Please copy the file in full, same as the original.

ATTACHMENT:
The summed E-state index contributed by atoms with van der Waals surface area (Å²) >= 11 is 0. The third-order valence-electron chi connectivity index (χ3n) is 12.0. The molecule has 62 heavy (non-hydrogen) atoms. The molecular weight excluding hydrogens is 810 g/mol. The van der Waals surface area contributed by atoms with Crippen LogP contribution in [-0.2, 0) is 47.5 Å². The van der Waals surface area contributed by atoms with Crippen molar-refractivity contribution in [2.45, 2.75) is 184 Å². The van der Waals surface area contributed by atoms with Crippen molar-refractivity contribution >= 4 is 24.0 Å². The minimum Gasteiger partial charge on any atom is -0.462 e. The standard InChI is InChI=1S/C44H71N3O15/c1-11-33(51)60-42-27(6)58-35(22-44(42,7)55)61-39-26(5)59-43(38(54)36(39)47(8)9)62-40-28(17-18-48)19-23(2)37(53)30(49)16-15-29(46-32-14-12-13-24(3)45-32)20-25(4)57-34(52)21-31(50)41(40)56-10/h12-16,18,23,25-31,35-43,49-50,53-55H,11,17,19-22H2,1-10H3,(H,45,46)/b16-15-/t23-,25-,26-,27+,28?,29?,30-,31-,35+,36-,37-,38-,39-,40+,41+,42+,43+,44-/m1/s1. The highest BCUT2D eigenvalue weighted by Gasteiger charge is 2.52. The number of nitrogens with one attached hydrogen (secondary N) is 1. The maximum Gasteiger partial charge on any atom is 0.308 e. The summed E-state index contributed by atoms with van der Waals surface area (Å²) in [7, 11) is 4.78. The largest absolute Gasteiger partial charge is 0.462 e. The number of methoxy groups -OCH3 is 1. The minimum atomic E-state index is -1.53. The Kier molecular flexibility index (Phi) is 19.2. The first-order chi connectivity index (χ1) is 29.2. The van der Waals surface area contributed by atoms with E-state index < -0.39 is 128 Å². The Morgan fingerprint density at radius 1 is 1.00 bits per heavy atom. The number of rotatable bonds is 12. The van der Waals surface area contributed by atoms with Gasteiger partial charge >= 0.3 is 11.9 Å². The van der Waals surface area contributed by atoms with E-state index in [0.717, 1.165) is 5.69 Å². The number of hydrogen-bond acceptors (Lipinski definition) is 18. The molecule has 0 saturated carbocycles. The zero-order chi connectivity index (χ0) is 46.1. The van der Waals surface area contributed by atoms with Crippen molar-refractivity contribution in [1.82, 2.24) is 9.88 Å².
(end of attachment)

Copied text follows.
The summed E-state index contributed by atoms with van der Waals surface area (Å²) >= 11 is 0. The third-order valence-electron chi connectivity index (χ3n) is 12.0. The molecule has 62 heavy (non-hydrogen) atoms. The molecular weight excluding hydrogens is 810 g/mol. The van der Waals surface area contributed by atoms with Crippen LogP contribution in [-0.2, 0) is 47.5 Å². The van der Waals surface area contributed by atoms with Crippen molar-refractivity contribution in [2.45, 2.75) is 184 Å². The van der Waals surface area contributed by atoms with Crippen molar-refractivity contribution >= 4 is 24.0 Å². The minimum Gasteiger partial charge on any atom is -0.462 e. The standard InChI is InChI=1S/C44H71N3O15/c1-11-33(51)60-42-27(6)58-35(22-44(42,7)55)61-39-26(5)59-43(38(54)36(39)47(8)9)62-40-28(17-18-48)19-23(2)37(53)30(49)16-15-29(46-32-14-12-13-24(3)45-32)20-25(4)57-34(52)21-31(50)41(40)56-10/h12-16,18,23,25-31,35-43,49-50,53-55H,11,17,19-22H2,1-10H3,(H,45,46)/b16-15-/t23-,25-,26-,27+,28?,29?,30-,31-,35+,36-,37-,38-,39-,40+,41+,42+,43+,44-/m1/s1. The highest BCUT2D eigenvalue weighted by Gasteiger charge is 2.52. The number of nitrogens with one attached hydrogen (secondary N) is 1. The maximum Gasteiger partial charge on any atom is 0.308 e. The summed E-state index contributed by atoms with van der Waals surface area (Å²) in [7, 11) is 4.78. The largest absolute Gasteiger partial charge is 0.462 e. The number of methoxy groups -OCH3 is 1. The minimum atomic E-state index is -1.53. The Kier molecular flexibility index (Phi) is 19.2. The first-order chi connectivity index (χ1) is 29.2. The van der Waals surface area contributed by atoms with E-state index < -0.39 is 128 Å². The Morgan fingerprint density at radius 1 is 1.00 bits per heavy atom. The number of rotatable bonds is 12. The van der Waals surface area contributed by atoms with Gasteiger partial charge >= 0.3 is 11.9 Å². The van der Waals surface area contributed by atoms with E-state index in [0.717, 1.165) is 5.69 Å². The number of hydrogen-bond acceptors (Lipinski definition) is 18. The molecule has 0 saturated carbocycles. The zero-order chi connectivity index (χ0) is 46.1. The van der Waals surface area contributed by atoms with Crippen molar-refractivity contribution in [1.82, 2.24) is 9.88 Å².